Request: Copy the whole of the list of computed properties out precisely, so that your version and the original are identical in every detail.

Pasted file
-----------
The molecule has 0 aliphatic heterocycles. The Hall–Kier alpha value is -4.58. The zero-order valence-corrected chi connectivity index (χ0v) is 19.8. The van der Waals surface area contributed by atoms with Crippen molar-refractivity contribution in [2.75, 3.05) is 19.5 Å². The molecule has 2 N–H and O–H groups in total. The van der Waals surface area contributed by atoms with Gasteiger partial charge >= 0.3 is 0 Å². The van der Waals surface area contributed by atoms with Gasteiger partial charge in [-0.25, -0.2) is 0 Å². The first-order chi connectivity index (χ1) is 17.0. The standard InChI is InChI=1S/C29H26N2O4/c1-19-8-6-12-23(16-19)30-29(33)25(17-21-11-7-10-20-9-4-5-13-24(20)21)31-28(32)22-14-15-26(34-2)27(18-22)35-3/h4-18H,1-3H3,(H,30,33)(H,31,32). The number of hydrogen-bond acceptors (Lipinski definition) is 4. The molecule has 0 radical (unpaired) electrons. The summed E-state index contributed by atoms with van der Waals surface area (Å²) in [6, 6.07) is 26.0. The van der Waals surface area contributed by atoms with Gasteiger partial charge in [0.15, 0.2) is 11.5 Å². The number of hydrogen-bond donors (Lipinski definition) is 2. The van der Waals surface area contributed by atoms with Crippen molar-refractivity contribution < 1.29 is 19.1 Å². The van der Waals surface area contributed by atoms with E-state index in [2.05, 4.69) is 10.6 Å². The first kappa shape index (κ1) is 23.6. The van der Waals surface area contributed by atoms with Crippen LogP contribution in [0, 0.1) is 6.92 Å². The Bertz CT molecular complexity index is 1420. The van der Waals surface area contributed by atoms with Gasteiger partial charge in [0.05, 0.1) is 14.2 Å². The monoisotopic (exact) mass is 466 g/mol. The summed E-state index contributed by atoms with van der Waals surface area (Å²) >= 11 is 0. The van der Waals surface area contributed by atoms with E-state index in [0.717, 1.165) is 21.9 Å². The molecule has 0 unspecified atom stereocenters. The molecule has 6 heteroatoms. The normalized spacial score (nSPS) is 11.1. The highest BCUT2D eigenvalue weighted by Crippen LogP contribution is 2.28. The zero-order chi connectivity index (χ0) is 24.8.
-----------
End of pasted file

The molecule has 0 aliphatic heterocycles. The Hall–Kier alpha value is -4.58. The zero-order valence-corrected chi connectivity index (χ0v) is 19.8. The van der Waals surface area contributed by atoms with Crippen molar-refractivity contribution in [2.75, 3.05) is 19.5 Å². The molecule has 2 N–H and O–H groups in total. The van der Waals surface area contributed by atoms with Gasteiger partial charge >= 0.3 is 0 Å². The van der Waals surface area contributed by atoms with Gasteiger partial charge in [-0.25, -0.2) is 0 Å². The first-order chi connectivity index (χ1) is 17.0. The standard InChI is InChI=1S/C29H26N2O4/c1-19-8-6-12-23(16-19)30-29(33)25(17-21-11-7-10-20-9-4-5-13-24(20)21)31-28(32)22-14-15-26(34-2)27(18-22)35-3/h4-18H,1-3H3,(H,30,33)(H,31,32). The number of hydrogen-bond acceptors (Lipinski definition) is 4. The molecule has 0 radical (unpaired) electrons. The summed E-state index contributed by atoms with van der Waals surface area (Å²) in [6, 6.07) is 26.0. The van der Waals surface area contributed by atoms with Gasteiger partial charge in [0.15, 0.2) is 11.5 Å². The number of hydrogen-bond donors (Lipinski definition) is 2. The van der Waals surface area contributed by atoms with Crippen molar-refractivity contribution < 1.29 is 19.1 Å². The van der Waals surface area contributed by atoms with E-state index in [2.05, 4.69) is 10.6 Å². The first kappa shape index (κ1) is 23.6. The van der Waals surface area contributed by atoms with Crippen LogP contribution in [0, 0.1) is 6.92 Å². The Bertz CT molecular complexity index is 1420. The van der Waals surface area contributed by atoms with Gasteiger partial charge in [0.05, 0.1) is 14.2 Å². The monoisotopic (exact) mass is 466 g/mol. The summed E-state index contributed by atoms with van der Waals surface area (Å²) >= 11 is 0. The van der Waals surface area contributed by atoms with E-state index in [0.717, 1.165) is 21.9 Å². The molecule has 0 unspecified atom stereocenters. The molecule has 6 heteroatoms. The normalized spacial score (nSPS) is 11.1. The highest BCUT2D eigenvalue weighted by Crippen LogP contribution is 2.28. The zero-order chi connectivity index (χ0) is 24.8.